Medical Director Dr. Scot Mountain demonstrates on Lisa Pasin

Health foundation’s campaign nears goal

Fundraising 85 per cent complete

Modern technology at the bedside is as important as good old fashioned bedside manners.

As the Critical Care Campaign (CCC) nears its $500,000 goal, the region’s sickest patients are already benefitting from the project with new equipment that ups the point-of-care by lessening pain and stress.

The ongoing campaign used $60,000 from money raised to purchase a Sonosite Ultrasound, which is a portable machine that can literally see inside a patient right at the bedside.

“I have used this a lot in the past couple of days,” explained Dr. Scot Mountain, ICU director at Kootenay Boundary Regional Hospital (KBRH). “It gives us instant information without needing to move patients, in an easy and pain free method.”

One probe allows the practitioner to see a patient’s blood vessels so large intravenous lines, that can be critical for resuscitating patients, are inserted much quicker and more safely than the previous by-feel method.

Additionally, the ultrasound allows physicians to examine how organs, from the heart to the lungs and abdomen, are functioning.  The immediate diagnostics help the doctor and care team make quick decisions in critical situations.

“Just this morning, I used the cardiac probe right at the bedside to look at the patient’s heart,” Mountain noted. “The patient is on life support and removing him from ICU is a life threatening experience. Not having to do that because we have equipment at the bedside, makes a huge difference in our quality of care.”

After monitoring the patient’s heart function, Mountain later used another probe to see inside that same patient’s chest wall and abdomen to monitor for collections of fluid.

“There’s less risk with causing damage if we can see exactly where the fluid is. Images we get from this ultrasound have much better clarity and are more concise, which improves our standard of care.”

The new ultrasound has already had a significant impact on the care team’s ability to provide the best possible intervention for the facility’s sickest patients.

“We are excited to be able to continue using it to work toward the best outcome for our critically ill patients.”

The Kootenay Boundary Regional Hospital Health Foundation launched the Critical Care Campaign in August 2013, with a goal to provide a higher quality of sustainable care to critically-ill patients in the Intensive Care Unit (ICU), Emergency Room and for the High Acuity Response Team.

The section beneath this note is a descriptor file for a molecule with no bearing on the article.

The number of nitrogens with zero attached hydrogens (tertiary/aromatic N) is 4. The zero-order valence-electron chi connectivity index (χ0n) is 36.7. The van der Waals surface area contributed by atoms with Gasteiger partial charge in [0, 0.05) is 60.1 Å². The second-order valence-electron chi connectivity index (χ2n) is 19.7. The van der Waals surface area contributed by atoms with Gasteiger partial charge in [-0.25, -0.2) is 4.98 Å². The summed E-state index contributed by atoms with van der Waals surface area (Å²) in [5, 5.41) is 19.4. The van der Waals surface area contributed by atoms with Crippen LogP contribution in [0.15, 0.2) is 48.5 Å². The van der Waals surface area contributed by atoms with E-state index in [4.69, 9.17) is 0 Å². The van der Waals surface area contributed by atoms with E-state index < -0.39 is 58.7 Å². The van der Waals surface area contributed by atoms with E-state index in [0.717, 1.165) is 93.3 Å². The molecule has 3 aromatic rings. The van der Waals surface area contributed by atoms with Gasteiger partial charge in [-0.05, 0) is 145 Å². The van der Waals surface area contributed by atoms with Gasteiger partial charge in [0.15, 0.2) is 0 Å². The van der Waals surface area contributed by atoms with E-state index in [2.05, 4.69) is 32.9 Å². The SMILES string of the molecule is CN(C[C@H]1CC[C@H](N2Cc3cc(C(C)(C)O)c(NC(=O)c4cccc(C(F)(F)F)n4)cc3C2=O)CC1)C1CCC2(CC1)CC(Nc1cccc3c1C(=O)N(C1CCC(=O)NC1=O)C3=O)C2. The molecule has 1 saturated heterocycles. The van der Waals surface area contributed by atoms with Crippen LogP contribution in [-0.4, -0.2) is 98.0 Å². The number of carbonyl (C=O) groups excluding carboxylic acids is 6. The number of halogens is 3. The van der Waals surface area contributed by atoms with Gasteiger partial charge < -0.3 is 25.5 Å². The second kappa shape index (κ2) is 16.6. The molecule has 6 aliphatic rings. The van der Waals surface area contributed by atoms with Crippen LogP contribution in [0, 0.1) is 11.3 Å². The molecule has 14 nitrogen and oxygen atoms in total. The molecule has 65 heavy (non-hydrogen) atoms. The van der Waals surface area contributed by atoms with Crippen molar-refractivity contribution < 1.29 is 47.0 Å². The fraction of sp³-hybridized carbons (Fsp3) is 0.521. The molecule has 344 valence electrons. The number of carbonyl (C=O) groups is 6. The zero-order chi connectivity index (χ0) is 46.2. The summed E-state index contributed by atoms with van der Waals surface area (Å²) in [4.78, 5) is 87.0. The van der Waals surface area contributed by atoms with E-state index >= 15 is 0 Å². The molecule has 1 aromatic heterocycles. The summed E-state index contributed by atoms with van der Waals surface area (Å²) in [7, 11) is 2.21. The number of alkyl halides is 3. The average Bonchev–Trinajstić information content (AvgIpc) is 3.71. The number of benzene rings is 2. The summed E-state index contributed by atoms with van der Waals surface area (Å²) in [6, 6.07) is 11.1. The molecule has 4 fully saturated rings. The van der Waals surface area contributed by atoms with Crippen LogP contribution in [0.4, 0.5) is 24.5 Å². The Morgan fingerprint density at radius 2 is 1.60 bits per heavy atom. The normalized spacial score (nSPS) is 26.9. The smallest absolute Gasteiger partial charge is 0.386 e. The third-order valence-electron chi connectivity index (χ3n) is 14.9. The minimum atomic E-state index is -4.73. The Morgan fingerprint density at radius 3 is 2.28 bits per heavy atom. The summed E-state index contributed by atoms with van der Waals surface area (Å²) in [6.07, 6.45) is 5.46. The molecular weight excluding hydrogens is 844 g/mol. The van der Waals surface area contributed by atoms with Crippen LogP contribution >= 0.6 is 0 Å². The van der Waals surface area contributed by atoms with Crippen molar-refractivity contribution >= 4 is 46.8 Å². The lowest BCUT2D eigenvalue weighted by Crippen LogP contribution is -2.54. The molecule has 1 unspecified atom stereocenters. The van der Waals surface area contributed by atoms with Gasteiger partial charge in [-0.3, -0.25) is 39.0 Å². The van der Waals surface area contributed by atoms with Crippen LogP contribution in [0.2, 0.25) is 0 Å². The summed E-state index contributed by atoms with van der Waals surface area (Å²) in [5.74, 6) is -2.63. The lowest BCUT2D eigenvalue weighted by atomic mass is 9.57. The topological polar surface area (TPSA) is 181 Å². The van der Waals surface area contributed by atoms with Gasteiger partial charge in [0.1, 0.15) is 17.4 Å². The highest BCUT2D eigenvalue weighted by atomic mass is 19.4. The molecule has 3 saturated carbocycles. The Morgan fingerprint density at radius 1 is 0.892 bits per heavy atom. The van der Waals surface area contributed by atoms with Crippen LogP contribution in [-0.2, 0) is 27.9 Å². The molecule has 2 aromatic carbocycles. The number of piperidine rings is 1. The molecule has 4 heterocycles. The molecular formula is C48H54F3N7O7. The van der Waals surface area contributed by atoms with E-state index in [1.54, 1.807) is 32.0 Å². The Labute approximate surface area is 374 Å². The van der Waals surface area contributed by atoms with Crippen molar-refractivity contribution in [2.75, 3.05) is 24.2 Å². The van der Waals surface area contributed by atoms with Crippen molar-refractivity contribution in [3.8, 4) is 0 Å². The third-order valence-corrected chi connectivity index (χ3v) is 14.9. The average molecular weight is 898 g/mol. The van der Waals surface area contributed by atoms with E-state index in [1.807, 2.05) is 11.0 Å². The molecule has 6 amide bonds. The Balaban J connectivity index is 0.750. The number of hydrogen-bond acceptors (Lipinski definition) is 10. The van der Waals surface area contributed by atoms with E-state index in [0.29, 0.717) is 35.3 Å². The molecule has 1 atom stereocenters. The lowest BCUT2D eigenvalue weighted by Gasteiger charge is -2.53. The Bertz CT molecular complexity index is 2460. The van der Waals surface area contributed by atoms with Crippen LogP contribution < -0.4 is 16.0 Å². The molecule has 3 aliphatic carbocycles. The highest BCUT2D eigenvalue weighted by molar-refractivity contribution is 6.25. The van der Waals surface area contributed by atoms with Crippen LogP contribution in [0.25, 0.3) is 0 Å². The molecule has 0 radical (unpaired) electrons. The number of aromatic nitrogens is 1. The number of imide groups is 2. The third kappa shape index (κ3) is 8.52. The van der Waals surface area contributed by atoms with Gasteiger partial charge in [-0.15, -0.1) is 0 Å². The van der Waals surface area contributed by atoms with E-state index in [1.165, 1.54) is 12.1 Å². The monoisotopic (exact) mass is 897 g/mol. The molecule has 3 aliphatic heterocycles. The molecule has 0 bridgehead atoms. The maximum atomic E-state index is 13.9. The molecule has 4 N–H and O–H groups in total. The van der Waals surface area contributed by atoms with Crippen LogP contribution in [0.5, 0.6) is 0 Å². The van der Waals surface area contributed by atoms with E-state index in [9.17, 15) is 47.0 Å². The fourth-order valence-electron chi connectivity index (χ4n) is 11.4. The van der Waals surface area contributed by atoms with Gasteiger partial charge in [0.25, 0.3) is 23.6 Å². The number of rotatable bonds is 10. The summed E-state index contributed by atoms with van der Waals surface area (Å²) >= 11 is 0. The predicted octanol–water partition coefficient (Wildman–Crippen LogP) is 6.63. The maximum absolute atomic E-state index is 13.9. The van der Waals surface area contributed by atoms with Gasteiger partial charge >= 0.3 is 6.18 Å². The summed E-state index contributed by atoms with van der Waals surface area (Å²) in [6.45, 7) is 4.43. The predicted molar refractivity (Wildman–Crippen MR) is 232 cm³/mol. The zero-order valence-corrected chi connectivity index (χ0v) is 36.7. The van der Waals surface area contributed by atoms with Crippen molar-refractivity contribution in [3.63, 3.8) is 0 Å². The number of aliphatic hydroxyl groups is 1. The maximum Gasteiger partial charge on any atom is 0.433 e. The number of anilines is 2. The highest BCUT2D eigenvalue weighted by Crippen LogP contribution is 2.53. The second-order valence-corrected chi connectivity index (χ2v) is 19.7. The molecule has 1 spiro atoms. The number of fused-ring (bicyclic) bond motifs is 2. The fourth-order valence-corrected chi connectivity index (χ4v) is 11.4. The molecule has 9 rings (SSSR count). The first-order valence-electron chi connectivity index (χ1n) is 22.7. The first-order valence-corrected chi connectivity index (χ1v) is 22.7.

The CCC was expected to last about two years, but donor generosity has the campaign at 85 per cent of its fundraising goal, or about $425,000 to date.

“The campaign is expected to be complete in January,” said Lisa Pasin, the health foundation’s director.

“But we need your help during this holiday season to help us to reach our fundraising goal,” she continued.

“This campaign has been very positive for KBRH and the entire Kootenay Boundary as we have been able to purchase equipment throughout the campaign. Thus, providing immediate benefits for patients and health care workers receiving and administering care in the critical care departments.”

There’s about $160,000 of new equipment on site and another $145,000 on order, said Pasin, noting that if donations exceed $500,000, all additional funds will remain in critical care to further purchase additional life saving equipment.

For more information and to donate, call the KBRH foundation at 364.3424 or email info@kbrhhealthfoundation.ca.

Formerly called the Trail Regional Hospital Foundation, the KBRH foundation is in its 26th year of raising money to advance health care in the Kootenay Boundary.

Foundation revenue, over $12 million to date, is generated through private and corporate donors.

Funding priorities include raising endowed gifts and annual funds to support health care equipment needs, staff education, and special initiatives to enhance health care through the Trail hospital and other Kootenay Boundary facilities.

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